Chapter 5 – Efficiency and Equity
Resource Allocation Methods
Resources are scarce, so they must be allocated somehow. Trading in markets is just one of the
several alternative methods. Resources might be allocated by:
• Market Price. When a market price allocates a scarce resource, the people who are
willing and able to pay that price get the resource. Two kinds of people decide not to pay
the market price: those who can afford to pay but choose not to buy and those who are
too poor and simply cannot afford to buy.
• Command. Acommend system allocates resources by the order of someone in authority.
In the Canadian economy, the command system is used extensively inside firms and
government departments.Acommand system works well in organizations in which the
lines the lines of authority and responsibility is clear and it is easy to monitor the
activities being performed.
• Majority Rule. Majority rule allocates resources in the way that a majority of voters
choose. Majority rule works well when the decisions being made affect large numbers of
people and self-interest must be suppressed to use resources most effectively.
• Contest.Acontest allocates resources to a winner. Contests do a good job when the
efforts of the “players” are hard to monitor and reward directly.
• First-Come, First-Served.Afirst-come, first-served method allocates resources to those
who are first in line. First-come, first-served works best when a scares resource can serve
just one user at a time in a sequence. By serving the user who arrives first, this method
minimizes the time spent waiting for the resource to become free. 2
• Lottery. Lotteries works best when there is no effective way to distinguish among
potential users of a scares resource
• Personal characteristics. People with the “right” characteristics get the resource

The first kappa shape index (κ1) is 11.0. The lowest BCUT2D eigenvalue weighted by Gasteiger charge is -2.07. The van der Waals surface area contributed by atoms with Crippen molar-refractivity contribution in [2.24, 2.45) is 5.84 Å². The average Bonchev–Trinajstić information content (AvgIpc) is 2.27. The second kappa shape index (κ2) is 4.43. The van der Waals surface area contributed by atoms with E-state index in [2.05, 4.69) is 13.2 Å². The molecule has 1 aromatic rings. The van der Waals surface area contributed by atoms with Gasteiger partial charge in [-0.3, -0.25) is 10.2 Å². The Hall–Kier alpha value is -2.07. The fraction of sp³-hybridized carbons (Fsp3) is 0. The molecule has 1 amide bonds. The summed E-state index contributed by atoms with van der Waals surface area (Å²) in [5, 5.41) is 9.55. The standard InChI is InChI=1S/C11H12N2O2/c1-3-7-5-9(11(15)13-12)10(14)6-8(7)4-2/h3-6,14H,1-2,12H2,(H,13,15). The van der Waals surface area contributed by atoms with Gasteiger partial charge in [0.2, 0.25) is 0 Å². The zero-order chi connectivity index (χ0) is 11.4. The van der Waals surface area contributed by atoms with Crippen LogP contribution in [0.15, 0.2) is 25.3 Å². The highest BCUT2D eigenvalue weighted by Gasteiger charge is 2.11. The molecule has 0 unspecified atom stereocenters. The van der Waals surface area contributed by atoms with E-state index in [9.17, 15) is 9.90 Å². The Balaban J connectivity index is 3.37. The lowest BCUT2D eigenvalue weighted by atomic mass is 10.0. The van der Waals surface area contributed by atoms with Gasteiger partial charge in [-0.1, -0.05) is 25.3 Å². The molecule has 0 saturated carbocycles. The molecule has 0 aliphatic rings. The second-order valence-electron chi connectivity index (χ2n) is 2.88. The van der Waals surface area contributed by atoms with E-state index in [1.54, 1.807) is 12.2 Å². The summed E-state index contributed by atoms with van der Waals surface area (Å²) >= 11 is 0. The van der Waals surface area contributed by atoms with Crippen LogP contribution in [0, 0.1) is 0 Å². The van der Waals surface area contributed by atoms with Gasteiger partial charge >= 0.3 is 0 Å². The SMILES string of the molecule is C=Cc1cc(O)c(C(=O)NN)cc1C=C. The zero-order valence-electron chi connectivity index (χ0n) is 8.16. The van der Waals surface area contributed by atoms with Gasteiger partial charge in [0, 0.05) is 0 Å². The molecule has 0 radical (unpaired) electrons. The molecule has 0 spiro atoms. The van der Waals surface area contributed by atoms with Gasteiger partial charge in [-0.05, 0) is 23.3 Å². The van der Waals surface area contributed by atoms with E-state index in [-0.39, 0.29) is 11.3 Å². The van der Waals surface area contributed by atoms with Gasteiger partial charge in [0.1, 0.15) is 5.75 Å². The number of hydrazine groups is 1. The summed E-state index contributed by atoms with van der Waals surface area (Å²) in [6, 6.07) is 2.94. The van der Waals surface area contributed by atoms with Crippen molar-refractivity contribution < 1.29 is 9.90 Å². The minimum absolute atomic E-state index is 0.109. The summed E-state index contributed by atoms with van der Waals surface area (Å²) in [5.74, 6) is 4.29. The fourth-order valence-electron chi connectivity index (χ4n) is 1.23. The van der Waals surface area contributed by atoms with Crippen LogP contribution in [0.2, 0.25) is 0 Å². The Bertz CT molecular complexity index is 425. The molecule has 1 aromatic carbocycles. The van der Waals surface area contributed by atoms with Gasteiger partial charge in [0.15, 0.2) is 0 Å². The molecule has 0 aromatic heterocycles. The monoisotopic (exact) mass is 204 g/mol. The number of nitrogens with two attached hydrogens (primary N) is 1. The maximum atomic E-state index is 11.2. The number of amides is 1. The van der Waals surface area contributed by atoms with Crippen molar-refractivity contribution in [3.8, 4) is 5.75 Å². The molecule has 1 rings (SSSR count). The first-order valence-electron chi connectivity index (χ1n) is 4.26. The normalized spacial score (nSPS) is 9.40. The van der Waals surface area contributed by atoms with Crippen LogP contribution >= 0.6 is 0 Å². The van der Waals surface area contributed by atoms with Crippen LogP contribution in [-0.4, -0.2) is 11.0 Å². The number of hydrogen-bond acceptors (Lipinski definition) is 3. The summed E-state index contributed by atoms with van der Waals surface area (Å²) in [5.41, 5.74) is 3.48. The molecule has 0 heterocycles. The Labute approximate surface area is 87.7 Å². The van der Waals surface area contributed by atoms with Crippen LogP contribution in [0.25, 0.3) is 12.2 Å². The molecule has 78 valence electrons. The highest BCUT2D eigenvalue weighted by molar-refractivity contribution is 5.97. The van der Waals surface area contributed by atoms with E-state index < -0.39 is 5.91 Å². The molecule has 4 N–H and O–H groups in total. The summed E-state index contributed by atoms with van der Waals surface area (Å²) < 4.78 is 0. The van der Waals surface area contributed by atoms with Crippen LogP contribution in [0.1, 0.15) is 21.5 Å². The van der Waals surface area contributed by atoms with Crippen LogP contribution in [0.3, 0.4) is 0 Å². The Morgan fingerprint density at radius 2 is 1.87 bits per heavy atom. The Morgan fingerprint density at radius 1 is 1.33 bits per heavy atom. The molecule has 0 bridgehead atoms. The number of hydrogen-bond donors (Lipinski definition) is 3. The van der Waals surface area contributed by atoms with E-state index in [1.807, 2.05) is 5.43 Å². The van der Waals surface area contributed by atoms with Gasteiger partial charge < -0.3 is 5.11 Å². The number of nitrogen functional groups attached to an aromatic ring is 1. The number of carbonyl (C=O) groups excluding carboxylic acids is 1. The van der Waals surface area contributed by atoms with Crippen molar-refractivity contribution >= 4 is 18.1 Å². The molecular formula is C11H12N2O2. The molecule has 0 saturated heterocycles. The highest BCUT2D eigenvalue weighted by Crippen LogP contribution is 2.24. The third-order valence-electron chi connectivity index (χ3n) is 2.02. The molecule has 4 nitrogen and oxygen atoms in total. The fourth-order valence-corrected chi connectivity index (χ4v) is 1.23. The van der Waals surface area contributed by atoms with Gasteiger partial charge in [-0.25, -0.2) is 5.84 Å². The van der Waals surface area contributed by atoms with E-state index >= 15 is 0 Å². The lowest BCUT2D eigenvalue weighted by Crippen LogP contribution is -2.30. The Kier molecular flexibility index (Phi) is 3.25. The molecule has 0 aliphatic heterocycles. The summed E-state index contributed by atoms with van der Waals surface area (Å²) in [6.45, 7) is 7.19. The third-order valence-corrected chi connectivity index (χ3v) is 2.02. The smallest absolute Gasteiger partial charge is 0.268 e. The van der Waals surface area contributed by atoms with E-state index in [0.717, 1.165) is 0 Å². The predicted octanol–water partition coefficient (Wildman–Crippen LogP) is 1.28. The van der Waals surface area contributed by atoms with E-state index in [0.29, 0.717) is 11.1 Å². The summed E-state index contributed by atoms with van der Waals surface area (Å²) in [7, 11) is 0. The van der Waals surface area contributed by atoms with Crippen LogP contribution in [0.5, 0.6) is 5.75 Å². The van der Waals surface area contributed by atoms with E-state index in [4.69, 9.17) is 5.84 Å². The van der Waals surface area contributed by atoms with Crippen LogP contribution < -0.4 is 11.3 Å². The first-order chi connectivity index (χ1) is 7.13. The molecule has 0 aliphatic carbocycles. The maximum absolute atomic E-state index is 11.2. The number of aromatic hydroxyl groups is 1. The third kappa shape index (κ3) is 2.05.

Benefit, Cost, and Surplus
Resources are allocated efficiently and in the social interest when they are used in the ways that
people value most highly.
Demand, Willingness to Pay and Value
Value is what we get, price is what we pay. The value of one more unit of a good or service is its
marginal benefit. We measure marginal benefit by the maximum price that is willingly paid for
another unit of the good or service. But willingness to pay determines demand. A demand curve
is a marginal benefit curve.
Individual Demand and Market Demand
The relationship between the price of a good and the quantity demanded by one person is called
individual demand.And the relationship between the price of a good and the quantity demanded
by all buyers is called market demand.
The market demand curve is the horizontal sum of the individual demand curves and is formed
by adding the quantities demanded by all the individuals at each price.
For private person individual demand curve is the marginal benefit curve. For society, the market
demand curve is the marginal benefit curve. We call the marginal benefit to the entire society
marginal social benefit. So the market demand curve is also marginal social benefit curve, MSB
Consumer surplus is the excess of the benefit received from a good over the amount paid for it.
We can calculate consumer surplus as the marginal benefit (or value) of a good minus its price,
summed over the quantity bought. All goods and services have decreasing marginal benefit, so
people receive more benefit from their consumption than the amount they pay. 4
Supply, Cost, and Minimum Supply-Price
Producers distinguish between cost and price. Cost is what a firm gives up when it produces a
good or service and price is what a firm receives when it sells the good or service. The cost of
producing one more unit of a good is its marginal cost. Marginal cost is the minimum price that
producers must receive to induce them to offer one more unit of a good or service for sale. But
the minimum supply-price determines supply.Asupply curve is a marginal cost curve.
Individual Supply and Market Supply
The relationship between the price of a good and the quantity supplied by one producer is called
individual supply. The relationship between the price of a good and the quantity supplied by all
producers is called market supply.
The market supply curve is the horizontal sum of the individual supply curves and is formed by
adding the quantities supplied by all the producers at each price. 5
For society, the market supply curve is the marginal cost curve. We call society’s marginal cost
marginal social cost. So the market supply curve is marginal social cost curve.
When the price exceeds marginal cost, the firm receives a producer surplus. Producer surplus is the excess
of the amount received from the sale of a good or service over the cost of producing it. It is calculated as
the price received minus the marginal cost (or minimu